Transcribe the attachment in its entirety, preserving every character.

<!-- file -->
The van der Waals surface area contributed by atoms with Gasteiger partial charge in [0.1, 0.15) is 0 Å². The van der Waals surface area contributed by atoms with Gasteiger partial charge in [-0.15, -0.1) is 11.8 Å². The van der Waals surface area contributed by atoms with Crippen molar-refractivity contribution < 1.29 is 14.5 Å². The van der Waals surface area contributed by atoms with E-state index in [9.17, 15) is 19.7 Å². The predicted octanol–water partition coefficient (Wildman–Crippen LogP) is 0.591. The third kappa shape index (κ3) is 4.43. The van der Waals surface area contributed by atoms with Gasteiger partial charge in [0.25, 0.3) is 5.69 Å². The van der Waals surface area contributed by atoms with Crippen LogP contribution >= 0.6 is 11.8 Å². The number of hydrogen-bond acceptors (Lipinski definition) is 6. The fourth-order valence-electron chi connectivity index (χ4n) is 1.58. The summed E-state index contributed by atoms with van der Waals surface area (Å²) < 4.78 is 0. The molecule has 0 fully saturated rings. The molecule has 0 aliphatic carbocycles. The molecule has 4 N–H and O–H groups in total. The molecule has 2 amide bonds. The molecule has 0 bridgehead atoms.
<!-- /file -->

The van der Waals surface area contributed by atoms with Gasteiger partial charge in [0.1, 0.15) is 0 Å². The van der Waals surface area contributed by atoms with Gasteiger partial charge in [-0.15, -0.1) is 11.8 Å². The van der Waals surface area contributed by atoms with Crippen molar-refractivity contribution < 1.29 is 14.5 Å². The van der Waals surface area contributed by atoms with E-state index in [9.17, 15) is 19.7 Å². The predicted octanol–water partition coefficient (Wildman–Crippen LogP) is 0.591. The third kappa shape index (κ3) is 4.43. The van der Waals surface area contributed by atoms with Gasteiger partial charge in [0.25, 0.3) is 5.69 Å². The van der Waals surface area contributed by atoms with Crippen LogP contribution >= 0.6 is 11.8 Å². The number of hydrogen-bond acceptors (Lipinski definition) is 6. The fourth-order valence-electron chi connectivity index (χ4n) is 1.58. The summed E-state index contributed by atoms with van der Waals surface area (Å²) < 4.78 is 0. The molecule has 0 fully saturated rings. The molecule has 0 aliphatic carbocycles. The molecule has 4 N–H and O–H groups in total. The molecule has 2 amide bonds. The molecule has 0 bridgehead atoms.